Right in Your Neighborhood

Mike Fancher, former executive editor of the Seattle Times, makes a very interesting point about the future of local journalism:

“Have the community at the center of everything you do…Bring people into your thought process. Get the benefit of finding out more precisely what their news information needs are, and be in a real partnership with them. And for Heaven’s sakes, take advantage of their intelligence, their knowledge of the community and their ability to help you create better journalism. I think that would be a very important starting point.”

This is what hyperlocal journalism prides itself on.

Hyperlocal journalism, sometimes called microlocal journalism, refers to coverage of events and topics on an extremely small, local scale. An example might be a website that covers a specific neighborhood or even a particular section or block of a neighborhood. It focuses on news that would usually not be covered by larger mainstream media outlets, which tend to follow stories of interest to a citywide, statewide or regional audience. For instance, a hyperlocal journalism site might include an article about the local Little League baseball team, an interview with a World War II vet who lives in the neighborhood, or the sale of a home down the street.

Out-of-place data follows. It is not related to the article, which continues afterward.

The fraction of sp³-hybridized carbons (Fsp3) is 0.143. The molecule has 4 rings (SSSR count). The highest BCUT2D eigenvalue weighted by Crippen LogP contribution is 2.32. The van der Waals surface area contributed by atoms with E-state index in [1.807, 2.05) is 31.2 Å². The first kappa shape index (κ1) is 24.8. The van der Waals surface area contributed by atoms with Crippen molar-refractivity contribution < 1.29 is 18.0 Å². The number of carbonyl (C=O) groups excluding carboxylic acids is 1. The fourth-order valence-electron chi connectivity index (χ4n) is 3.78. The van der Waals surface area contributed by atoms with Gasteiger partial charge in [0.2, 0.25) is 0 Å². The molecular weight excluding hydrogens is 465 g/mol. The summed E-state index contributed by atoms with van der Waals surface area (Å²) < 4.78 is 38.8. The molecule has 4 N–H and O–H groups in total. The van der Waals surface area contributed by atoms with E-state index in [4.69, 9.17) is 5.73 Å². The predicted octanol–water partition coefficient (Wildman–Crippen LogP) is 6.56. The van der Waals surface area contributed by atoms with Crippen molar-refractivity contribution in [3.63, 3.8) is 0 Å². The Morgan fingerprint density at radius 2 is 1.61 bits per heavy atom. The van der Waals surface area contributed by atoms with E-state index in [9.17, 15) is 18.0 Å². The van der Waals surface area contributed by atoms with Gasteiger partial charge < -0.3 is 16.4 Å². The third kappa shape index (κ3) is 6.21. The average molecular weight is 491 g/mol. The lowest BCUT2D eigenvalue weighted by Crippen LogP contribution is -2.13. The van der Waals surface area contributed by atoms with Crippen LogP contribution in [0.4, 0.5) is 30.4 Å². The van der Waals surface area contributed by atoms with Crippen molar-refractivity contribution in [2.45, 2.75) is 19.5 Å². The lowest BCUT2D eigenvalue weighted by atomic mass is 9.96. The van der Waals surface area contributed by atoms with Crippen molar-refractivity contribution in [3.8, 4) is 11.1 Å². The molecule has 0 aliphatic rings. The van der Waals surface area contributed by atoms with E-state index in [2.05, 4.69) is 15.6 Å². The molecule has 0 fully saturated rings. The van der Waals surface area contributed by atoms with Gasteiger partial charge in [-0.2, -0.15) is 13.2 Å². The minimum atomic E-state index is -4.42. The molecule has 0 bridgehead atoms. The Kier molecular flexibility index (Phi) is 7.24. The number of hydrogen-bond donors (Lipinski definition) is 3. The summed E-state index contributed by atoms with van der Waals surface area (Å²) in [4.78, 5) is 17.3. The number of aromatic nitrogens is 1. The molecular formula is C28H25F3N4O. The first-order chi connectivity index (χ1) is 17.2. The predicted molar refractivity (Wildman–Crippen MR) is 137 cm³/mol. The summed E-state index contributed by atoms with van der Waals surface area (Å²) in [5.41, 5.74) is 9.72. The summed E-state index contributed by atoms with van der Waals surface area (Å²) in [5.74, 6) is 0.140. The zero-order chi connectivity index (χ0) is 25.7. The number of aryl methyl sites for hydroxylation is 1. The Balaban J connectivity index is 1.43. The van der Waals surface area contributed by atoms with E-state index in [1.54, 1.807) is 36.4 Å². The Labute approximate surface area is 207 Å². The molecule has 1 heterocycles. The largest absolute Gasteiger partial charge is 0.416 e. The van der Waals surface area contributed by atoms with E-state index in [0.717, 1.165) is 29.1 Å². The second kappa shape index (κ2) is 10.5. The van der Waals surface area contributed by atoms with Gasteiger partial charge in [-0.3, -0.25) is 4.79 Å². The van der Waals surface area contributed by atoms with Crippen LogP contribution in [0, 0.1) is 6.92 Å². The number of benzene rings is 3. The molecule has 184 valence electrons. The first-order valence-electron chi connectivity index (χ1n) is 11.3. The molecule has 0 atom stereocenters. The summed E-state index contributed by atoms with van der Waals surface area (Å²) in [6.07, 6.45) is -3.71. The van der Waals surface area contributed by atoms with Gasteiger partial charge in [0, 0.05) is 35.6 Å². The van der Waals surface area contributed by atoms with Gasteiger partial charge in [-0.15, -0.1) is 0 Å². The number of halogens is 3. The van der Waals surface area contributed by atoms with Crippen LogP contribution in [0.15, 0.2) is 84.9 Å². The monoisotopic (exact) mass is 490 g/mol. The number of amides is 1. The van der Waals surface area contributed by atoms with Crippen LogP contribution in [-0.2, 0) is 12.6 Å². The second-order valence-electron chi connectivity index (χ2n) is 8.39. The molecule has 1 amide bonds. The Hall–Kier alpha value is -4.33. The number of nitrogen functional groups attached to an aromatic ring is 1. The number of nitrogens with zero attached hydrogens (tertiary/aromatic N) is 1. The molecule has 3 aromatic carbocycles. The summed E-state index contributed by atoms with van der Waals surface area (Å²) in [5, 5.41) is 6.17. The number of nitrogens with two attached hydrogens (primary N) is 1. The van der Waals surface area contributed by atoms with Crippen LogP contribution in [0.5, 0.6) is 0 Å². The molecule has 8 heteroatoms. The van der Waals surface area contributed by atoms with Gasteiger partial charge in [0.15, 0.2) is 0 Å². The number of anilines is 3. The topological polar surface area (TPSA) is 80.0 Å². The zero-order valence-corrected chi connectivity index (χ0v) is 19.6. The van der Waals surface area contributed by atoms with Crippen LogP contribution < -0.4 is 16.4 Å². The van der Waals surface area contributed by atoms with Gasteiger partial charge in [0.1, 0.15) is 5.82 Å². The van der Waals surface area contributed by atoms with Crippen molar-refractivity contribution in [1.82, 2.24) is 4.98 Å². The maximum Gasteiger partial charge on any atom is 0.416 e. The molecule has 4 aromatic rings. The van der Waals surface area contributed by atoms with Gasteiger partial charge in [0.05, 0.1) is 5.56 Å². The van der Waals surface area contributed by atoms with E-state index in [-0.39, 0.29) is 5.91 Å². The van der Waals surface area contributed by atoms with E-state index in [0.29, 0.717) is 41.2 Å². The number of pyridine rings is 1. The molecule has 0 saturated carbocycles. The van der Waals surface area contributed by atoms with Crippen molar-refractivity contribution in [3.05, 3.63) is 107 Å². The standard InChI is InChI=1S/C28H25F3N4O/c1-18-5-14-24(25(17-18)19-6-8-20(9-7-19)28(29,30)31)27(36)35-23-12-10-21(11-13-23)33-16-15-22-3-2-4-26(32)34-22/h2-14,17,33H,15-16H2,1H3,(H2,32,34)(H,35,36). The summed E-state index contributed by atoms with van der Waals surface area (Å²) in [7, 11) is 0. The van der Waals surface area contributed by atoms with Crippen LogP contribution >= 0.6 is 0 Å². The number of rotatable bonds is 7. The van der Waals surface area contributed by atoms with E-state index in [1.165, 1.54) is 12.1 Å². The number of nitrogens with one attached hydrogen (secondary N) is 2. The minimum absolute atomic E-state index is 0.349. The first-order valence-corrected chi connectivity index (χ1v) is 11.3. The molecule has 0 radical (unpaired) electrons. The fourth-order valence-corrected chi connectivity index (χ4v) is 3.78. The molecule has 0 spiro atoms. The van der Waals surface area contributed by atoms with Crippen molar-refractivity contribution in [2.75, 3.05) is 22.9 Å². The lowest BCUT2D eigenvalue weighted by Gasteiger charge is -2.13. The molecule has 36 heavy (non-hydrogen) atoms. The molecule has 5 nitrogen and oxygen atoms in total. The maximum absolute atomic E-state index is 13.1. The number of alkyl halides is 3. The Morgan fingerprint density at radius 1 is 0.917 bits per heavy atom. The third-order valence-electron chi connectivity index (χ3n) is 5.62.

Philadelphia Neighborhood

Early on, hyperlocal journalism was hailed as an innovative way of bringing information to communities often ignored by local newspapers, especially at a time when many news outlets were laying off journalists and reducing coverage. Even some large media companies decided to catch the hyperlocal wave. In 2009 MSNBC.com acquired the hyperlocal startup EveryBlock, and AOL bought two sites, Patch and Going.

Patch.com has been growing ever since it’s start up, and is now present in 16 states. I wouldn’t be surprised if more sites like Patch.com started sprouting up. People like knowing what it going on in their town..their neighborhood…even their block, which is why there is a need for more hyperlocal journalism.

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